Eleutheropolis (Ε᾿λευθερόπολις, free city), a place not named in Scripture, but which was an episcopal city of such importance in the time of Eusebius and Jerome that they assumed it as the point whence to estimate the distances and positions of other cities in southern Palestine (Onomast. s.v. Estherne, Sephela, Jermus, etc.; see Reland, Palaest. page 410, 411). It appears from these and many other notices that Eleutheropolis was the capital of a large province during the fourth and fifth centuries of our era. It was also an episcopal city of Palaestina Prima (St. Paulo, Geogr. Sac. page 306; Notitive Ecclesiasticae, page 6). Its site remained unknown for many centuries, though defined by several ancient writers with much minuteness. Eusebius states that the plain of Shepheleh extends from Eleutheropolis westward and southward (Onomast. s.v. Sephela), and hence it must have stood at the southwestern base of the mountains of Judah. He also states that Bethshemesh was ten miles distant from it, on the road to Nicopolis; and Jedna, six miles on the road to Hebron; and Sochoh, nine miles on the road to Jerusalem. All these places are now known, and the lines of road being traced and the distances measured, we find that the site indicated is Beit Jibrin (Robinson, Bib. Res. 2:348, 359, 398, 404 420, 642-646). In the Acta Sanctorum Martyrum, published by Assemani in Syriac, Greek, and Latin, Peter Abselama the martyr is said to have been born at Anea, which lay, according to the Syriac version, in the district of Beth Gubrin, while both the Greek and Latin read in the district of Eleutheropolis (ib. page 66). This establishes the identity of Beth Gubrin and Eleutheropolis. Josephus mentions a town in this neighborhood called Betaris, which some copies read Βήγαβρις, and it appears to be the same place (War, 4:8, 1). Under its ancient name Baetogabra (Βαιτογάβρα, i.e., house of Gabra or Gabriel?), it is enumerated by Ptolemy among the cities of Palestine (verse 16), and it is also laid down as Betogabri in the Peutinger tables (Reland, Palaest. page 421). The name Eleutheropolis first appears on coins of this city inscribed to Julia Donna, the wife of Septimius Severns, in A.D. 202-3 (Eckhel, 3:488). The emperor had been in Syria about that time, and had conferred important privileges on various cities among which was Betogabris, which appears to have been then called Eleutheropolis, as being made a free city. Epiphanius, the well-known writer, was born in a village three miles from the city in the beginning of the 4th century, and is often called an Eleutheropolitan (Reland, page 751,752). In the year A.D. 796, little more than a century and a half after the Saracenic conquest, Eleutheropolis was razed to the ground, and left completely desolate. The Greek language now gave place to the Arabic, and this city lost its proud name and its prouder rank together (Reland, page 987). Like so many other cities, the old Aramaic name, which had probably never been lost to the peasantry, was revived among writers, and we thus find Beigeberin, or some form like it, constantly in use after the 8th century (Reland, Palaest. p. 222, 227; Gesta Dei per Francos, page 1044). In the 12th century the Crusaders found it in ruins, and called by the Arabs Bethgebrim (doubtless a Frank corruption of Beit Jibrin). They built a strong fortress on the old foundations to guard against the incursions of the Moslems, the remains of which, and the chapel connected with it, still exist. After the battle of Hattin it fell into the hands of Saladin, but was retaken by Richard of England. It was finally captured by Bibars (see Will. Tyr. 14:22; Jac. de Vit. in Gesta Dei, pages 1070, 1071; Bohaeddin, Vit. Salad. page 229). It has since crumbled to ruin under the blight of Mohammedan rule.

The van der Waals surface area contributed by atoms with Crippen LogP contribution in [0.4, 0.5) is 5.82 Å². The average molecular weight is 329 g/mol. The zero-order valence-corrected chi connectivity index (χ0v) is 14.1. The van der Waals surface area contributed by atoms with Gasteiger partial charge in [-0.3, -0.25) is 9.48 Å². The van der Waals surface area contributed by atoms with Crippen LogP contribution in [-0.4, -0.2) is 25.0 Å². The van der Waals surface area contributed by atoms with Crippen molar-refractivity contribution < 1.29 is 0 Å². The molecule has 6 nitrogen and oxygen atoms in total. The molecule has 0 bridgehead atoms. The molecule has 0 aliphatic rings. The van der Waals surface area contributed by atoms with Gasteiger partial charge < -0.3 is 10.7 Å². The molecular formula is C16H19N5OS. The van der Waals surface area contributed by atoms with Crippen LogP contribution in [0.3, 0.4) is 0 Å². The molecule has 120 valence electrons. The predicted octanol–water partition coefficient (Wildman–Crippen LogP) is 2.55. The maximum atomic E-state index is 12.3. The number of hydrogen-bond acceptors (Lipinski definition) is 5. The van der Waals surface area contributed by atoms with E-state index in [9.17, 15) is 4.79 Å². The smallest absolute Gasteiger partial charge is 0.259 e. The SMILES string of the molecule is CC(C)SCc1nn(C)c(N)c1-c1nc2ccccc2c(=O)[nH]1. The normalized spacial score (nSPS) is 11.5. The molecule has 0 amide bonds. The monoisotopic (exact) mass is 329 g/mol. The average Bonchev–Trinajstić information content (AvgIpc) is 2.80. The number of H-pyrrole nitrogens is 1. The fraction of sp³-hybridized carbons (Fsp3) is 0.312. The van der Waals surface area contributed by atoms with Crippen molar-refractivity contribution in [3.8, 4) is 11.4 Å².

The modern village of Belt Jibrin is about twenty-five miles from Jerusalem, on the road to Gaza. It contains between two and three hundred inhabitants, and is situated in a little nook or glen in the side of a long green valley, which is shut in by low ridges of limestone partially covered with dark copse. The ancient ruins are scattered around it, and are of considerable extent. The principal one is a large irregular enclosure, formerly surrounded by a massive wall, still in part standing, and containing the remains of the Crusaders' castle. A great part of this outer wall is completely ruinous; but the north side, which skirts the bank of the valley, is still several feet high. The enclosure is about 600 feet in diameter. The fortress is about 200 feet square, and is of a much later date than the outer wall. In the castle, along the south side, are portions of the walls and the groined roof and clustered columns of a fine old chapel — the same, doubtless, which was built by the Crusaders. An Arabic inscription over the castle-gate bears the date A.D. 958 A.D. 1551 — probably the time when it was last repaired. A short distance eastward are other massive ruins and a deep well; while about a mile up the valley are the picturesque remains of the church of St. Anne (Porter, Handbook for Syr. and Pal. page 256 sq.). Several curious traditions have found a "local habitation" at Beit Jibrin. One places here the miraculous fountain which sprang from the jaw-bone Samson wielded with such success against the Philistines (Anton. Mant. Itin. pages 30, 32).
The valley, on the side of which the ruins of Eleutheropolis lie, runs up among the hills for two miles or more south-by-east. On each side of it are low ridges of soft limestone, which rises here and there in white bare crowns over the dark shrubs. In these ridges are some of the most remarkable caverns and excavations in Palestine, rivaling in extent and interest the catacombs of Rome and Malta. They are altogether different in character from the rock-tombs of Jerusalem and the grottos of Petra. They were examined and described by Dr. Robinson, and they have since been more fully explored by Mr. Porter. They are found together in clusters, and form subterranean villages. Some are rectangular, 100 feet and more in length, with smooth walls and lofty arched roofs. Others are bell-shaped- from 40 to 70 feet in diameter, by nearly 60 feet in height-all connected together by arched doorways and winding subterranean passages. A few are entirely dark, but most of them are lighted by a circular aperture at the top. They occur at short intervals along both sides of the whole valley, and may also be seen at several other neighboring villages. The origin and object of these singular excavations are easily ascertained. During the Babylonian captivity the Edomites overran and occupied the whole of southern Palestine, which is hence called by Josephus Idumaea. Jerome calls the Idumaeans Horites, and says they inhabited the whole country extending from Eleutheropolis to Petra and Elah, and that they dwelt in caves — preferring them both on account of their security and their coolness during the heat of summer (Comm. in Obad. 1). The original inhabitants of Edom were Horites, that is, Troglodytes, "dwellers in caves." The descendants of Esau adopted the habits of their predecessors, and when they took possession of southern Palestine excavated rock dwellings wherever practicable (see Robinson's Biblical Researches, 2d ed. 2:23, 57 sq.; Van de Velde, Narrative, 2:147 sq.; Thomson, Land and Book, 2:358 sq.).